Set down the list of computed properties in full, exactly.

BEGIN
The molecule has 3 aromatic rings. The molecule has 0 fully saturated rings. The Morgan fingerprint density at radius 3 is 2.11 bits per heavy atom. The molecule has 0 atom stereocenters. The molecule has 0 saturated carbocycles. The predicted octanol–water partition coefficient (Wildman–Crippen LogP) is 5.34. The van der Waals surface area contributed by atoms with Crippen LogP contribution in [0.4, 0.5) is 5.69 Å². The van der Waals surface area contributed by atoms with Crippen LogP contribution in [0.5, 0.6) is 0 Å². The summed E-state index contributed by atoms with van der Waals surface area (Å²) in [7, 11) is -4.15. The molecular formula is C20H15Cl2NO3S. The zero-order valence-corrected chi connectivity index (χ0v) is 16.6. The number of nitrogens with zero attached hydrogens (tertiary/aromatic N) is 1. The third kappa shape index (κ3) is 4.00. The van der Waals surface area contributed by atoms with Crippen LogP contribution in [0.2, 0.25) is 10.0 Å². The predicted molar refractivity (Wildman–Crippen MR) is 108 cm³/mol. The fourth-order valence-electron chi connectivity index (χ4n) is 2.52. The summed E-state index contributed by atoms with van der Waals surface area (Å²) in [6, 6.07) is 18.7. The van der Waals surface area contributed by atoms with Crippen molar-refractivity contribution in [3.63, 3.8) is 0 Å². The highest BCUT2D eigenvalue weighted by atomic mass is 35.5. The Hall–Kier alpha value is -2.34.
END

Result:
The molecule has 3 aromatic rings. The molecule has 0 fully saturated rings. The Morgan fingerprint density at radius 3 is 2.11 bits per heavy atom. The molecule has 0 atom stereocenters. The molecule has 0 saturated carbocycles. The predicted octanol–water partition coefficient (Wildman–Crippen LogP) is 5.34. The van der Waals surface area contributed by atoms with Crippen LogP contribution in [0.4, 0.5) is 5.69 Å². The van der Waals surface area contributed by atoms with Crippen LogP contribution in [0.5, 0.6) is 0 Å². The summed E-state index contributed by atoms with van der Waals surface area (Å²) in [7, 11) is -4.15. The molecular formula is C20H15Cl2NO3S. The zero-order valence-corrected chi connectivity index (χ0v) is 16.6. The number of nitrogens with zero attached hydrogens (tertiary/aromatic N) is 1. The third kappa shape index (κ3) is 4.00. The van der Waals surface area contributed by atoms with Crippen LogP contribution in [0.2, 0.25) is 10.0 Å². The predicted molar refractivity (Wildman–Crippen MR) is 108 cm³/mol. The fourth-order valence-electron chi connectivity index (χ4n) is 2.52. The summed E-state index contributed by atoms with van der Waals surface area (Å²) in [6, 6.07) is 18.7. The van der Waals surface area contributed by atoms with Crippen molar-refractivity contribution in [3.63, 3.8) is 0 Å². The highest BCUT2D eigenvalue weighted by atomic mass is 35.5. The Hall–Kier alpha value is -2.34.